|Here's a FOX "News" story about one of the early|
"religious freedom" cases, Sweet Cakes by Melissa.
There wasn't legal marriage in Oregon at the time.
Helpfully labeled so you know he's not Melissa.
Marriage equality is very nearly a done deal. Before the end of the year, we'll likely be past 35 states and the District of Columbia. What's left is pretty much the deep south and the Dakotas, with some stragglers around the edges (come on, Ohio, you're embarrassing me!). But the anti-gay side--and don't kid yourself, that is what they are--isn't ready to give up. Since they're pretty much out of options in regard to the actual legality of same-sex marriage, what they've got left is to make all sorts of claims of "religious freedom." They're actually making a case that the ability to legally discriminate, shun, or otherwise refuse service to gay people, is a central tenet of their religion.
|And the story about the |
Houston sermon subpoena
thing from Joe.My.God.
That's mayor Annise Parker,
who's caught up in it.
So, they've amped up their martyr complexes, and made mini celebrities out of themselves all across Right Wing World. And now that equality has come to the majority of the US, they're turning it up to eleven. The trouble is, their claims have just enough truthiness, and surfacy-outrage to potentially stick. In other words, though their claims are absolute bullshit, it might sound convincing enough to create backlash. Now, why do I say their claims are bullshit?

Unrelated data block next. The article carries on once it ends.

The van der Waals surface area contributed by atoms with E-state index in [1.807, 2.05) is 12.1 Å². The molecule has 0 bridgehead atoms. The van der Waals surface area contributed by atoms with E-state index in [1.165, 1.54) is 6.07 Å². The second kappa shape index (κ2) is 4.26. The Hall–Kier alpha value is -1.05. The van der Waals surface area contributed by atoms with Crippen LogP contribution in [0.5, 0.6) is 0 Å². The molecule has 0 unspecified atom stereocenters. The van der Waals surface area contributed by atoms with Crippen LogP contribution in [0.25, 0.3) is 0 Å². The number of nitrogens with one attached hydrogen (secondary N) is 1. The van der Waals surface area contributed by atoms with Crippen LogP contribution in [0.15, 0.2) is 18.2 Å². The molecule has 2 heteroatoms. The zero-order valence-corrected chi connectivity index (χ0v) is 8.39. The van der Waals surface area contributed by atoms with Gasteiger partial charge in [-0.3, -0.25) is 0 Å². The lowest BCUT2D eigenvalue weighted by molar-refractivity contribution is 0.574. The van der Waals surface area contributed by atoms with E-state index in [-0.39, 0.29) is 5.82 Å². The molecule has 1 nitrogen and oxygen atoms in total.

Well, first there is the above note that they have a difficult time pointing out the specific religious objections they might have to selling products or services to gay people. Second, this often has little to do with marriage itself, it has to do with public accommodation laws, which predate legal marriage. If you have a public accommodation business, open to the general public, you must serve the general public. It's as simple as the Woolworth's lunch counter not being legally able to bar black customers. I don't care if you don't think sexual orientation is a perfect analogy to race, legally, these cases are identical. If there is a public accommodation law that covers gay people (and they are far from universal, lest you think otherwise), you can't refuse to do business with them just because they're gay. Or have a different religion. Or are black. Or anything else covered by the law.
|The unbelievable disingenuousness of Las Vegas|
wedding chapels (Elvis?) alleging to be solemn
churches is just galling.
So, while I believe that these cases are bullshit, and a transparent attempt by the anti-gay to exert some control over a situation where they have none, I do worry. I saw Hobby Lobby, a case that was a
|A rustic, wild west, for-profit church?!?|
Our latest martyrs from Idaho.
As an atheist, I am a staunch supporter of religious freedom, because it protects my lack of belief, or is supposed to. But I don't like disingenuous, manipulative, dishonest movements like this one. And I have a very hard time thinking it's a good idea to grant legal exceptions for what amount to mythical beliefs.